Samsung CH89, CH80, and SH85 displays are ready for desk jobs

After the release of the Note 8 handset, Samsung is turning its attention to PC hardware. At IFA 2017, the Korean conglomerate presented a trio of business-oriented displays: the 34" C34H89, the 27" C27H80, and the SH85, available as the 27" S27H85 or the 24" S24H85.

Samsung C34H89

The C34H89 is the big daddy of this group. Its copious 34" ultra-wide screen has a 1800R curvature. The panel uses VA technology and has a 3440×1440 resolution. Its direct sibling the C27H80 has a 27" diagonal (once again with 1800R curvature) and a VA panel, but has a standard-issue 1920×1080 resolution.

Samsung C27H80

Finally, the SH85 comes in two variants, both flat: the 27" S27H85 and the 24" S24H85. The resolution is 2560×1440 regardless of panel size. Samsung didn't mention which panel tech these models use, though we'd wager it's either PLS or VA, judging by existing offerings with similar model numbers.

Samsung S27H85

All three models connect to host PCs via USB Type-C ports. Samsung didn't say what other input options are available (if any), but noted that the C27H80 and both SH85 variations offer DisplayPort daisy-chaining capability. Likewise, the bezels for all three models are super-slim on three sides, and the included stands support height, swivel, and tilt adjustments. The three displays also support Samsung's Easy Setting Box screen-splitting application.

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    • ronch
    • 2 years ago

    I don’t know about you guys but I much prefer flat panels over these curved ones. Didn’t they say the display has to be flat to eliminate distortion back when flat CRTs were all the rage?

      • Anonymous Coward
      • 2 years ago

      Concave is better than convex.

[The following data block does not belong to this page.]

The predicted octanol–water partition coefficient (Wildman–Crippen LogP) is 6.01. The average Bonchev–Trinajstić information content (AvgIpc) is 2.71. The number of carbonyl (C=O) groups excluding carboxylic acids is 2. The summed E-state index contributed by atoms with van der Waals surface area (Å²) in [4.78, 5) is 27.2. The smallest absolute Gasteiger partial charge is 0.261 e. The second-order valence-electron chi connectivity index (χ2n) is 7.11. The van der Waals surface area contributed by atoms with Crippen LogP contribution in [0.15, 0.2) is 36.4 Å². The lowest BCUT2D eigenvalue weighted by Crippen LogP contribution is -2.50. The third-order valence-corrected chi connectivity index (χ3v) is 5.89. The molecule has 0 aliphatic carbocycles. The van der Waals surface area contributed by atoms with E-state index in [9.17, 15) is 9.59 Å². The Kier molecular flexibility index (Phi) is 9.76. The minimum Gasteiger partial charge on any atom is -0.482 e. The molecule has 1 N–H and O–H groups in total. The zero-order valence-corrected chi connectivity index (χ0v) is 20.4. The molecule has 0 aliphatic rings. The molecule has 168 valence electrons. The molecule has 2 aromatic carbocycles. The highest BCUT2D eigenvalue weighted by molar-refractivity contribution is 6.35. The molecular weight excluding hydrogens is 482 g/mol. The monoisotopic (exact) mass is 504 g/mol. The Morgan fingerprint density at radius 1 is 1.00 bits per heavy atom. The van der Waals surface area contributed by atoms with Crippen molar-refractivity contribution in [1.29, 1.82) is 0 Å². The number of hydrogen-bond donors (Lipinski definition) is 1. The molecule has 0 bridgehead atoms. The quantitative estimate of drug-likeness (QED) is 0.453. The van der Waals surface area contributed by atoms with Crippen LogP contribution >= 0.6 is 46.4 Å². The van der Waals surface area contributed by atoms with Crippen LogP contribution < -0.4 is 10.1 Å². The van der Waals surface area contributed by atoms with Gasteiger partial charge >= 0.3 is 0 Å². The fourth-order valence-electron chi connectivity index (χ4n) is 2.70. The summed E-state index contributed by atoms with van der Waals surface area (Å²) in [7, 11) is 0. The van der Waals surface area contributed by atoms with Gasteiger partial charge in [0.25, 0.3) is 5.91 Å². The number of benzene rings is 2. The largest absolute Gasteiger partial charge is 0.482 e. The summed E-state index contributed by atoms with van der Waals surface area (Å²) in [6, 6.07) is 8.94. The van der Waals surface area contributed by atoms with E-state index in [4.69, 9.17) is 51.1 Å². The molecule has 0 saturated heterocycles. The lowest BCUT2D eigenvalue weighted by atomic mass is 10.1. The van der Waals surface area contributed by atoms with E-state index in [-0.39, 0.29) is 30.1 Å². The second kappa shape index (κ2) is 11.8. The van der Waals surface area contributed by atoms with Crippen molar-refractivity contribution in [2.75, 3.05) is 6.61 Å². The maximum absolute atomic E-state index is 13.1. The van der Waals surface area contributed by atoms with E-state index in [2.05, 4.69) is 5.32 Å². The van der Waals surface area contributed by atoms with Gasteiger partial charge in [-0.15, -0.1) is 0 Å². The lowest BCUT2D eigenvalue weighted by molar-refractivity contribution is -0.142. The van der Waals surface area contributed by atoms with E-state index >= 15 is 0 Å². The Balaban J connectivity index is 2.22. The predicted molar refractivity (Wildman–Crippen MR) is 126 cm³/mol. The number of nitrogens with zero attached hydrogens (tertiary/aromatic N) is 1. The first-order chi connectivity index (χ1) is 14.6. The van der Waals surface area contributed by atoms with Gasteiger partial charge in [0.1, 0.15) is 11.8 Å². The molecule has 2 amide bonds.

• ronch
        • 2 years ago

        But is concave better than flat?

          • demani
          • 2 years ago

          depends on the use and the tech. TVs were inherently multi-person use, while computer monitors are usually single use. So that is one factor.

          And curved LCDs put the panels with their normal pointed at you instead of past you, so there is less off-axis shift, which CRTs didn’t have in the first place.

          I’d love to have three of those C27H80s wrapping around. that would be great fun for some games, and some 360 video experiences.

          • GrimDanfango
          • 2 years ago

          No, a lot of marketing “science” is spouted about the benefits of curved displays, but it’s still just a gimmick.

          For 2D(desktop) work, it really makes little difference, as 2D is inherently abstract anyway. For 3D/games/photos/movies, a curved display is basically wrong… as at this point no 3D game renders to a cylindrical projection target (and no video camera captures images to a cylindrical sensor), and there’s really little reason games ever would – as it would pretty much necessitate a true raytracing renderer, rather than a polygon rasterizing engine, and raytracers are pretty much a perpetual dead-end in game engine terms, as there’s never any real point sacrificing that much speed for a more “brute force” rendering approach.

          I really think the reason curved displays have been pushed so hard is because they suffer from less viewing angle shift at the edge… ie, they can make cheaper curved monitors, where a flat one would need to be better to avoid those issues at the same given size.

          (Edit: Actually, curved screens would probably make some sense for VR eventually, as they already employ distortion shaders to correct for the lenses, and a curved (spherical rather than cylindrical) screen would make somewhat better use of pixel coverage at the periphery)

    • GrimDanfango
    • 2 years ago

    Aaalmost there… when are they finally going to announce the release date for the CHG75/c32hg75? (The 32″ 2560×1440 144hz VA with G-Sync (variant of the Freesync C32HG70))

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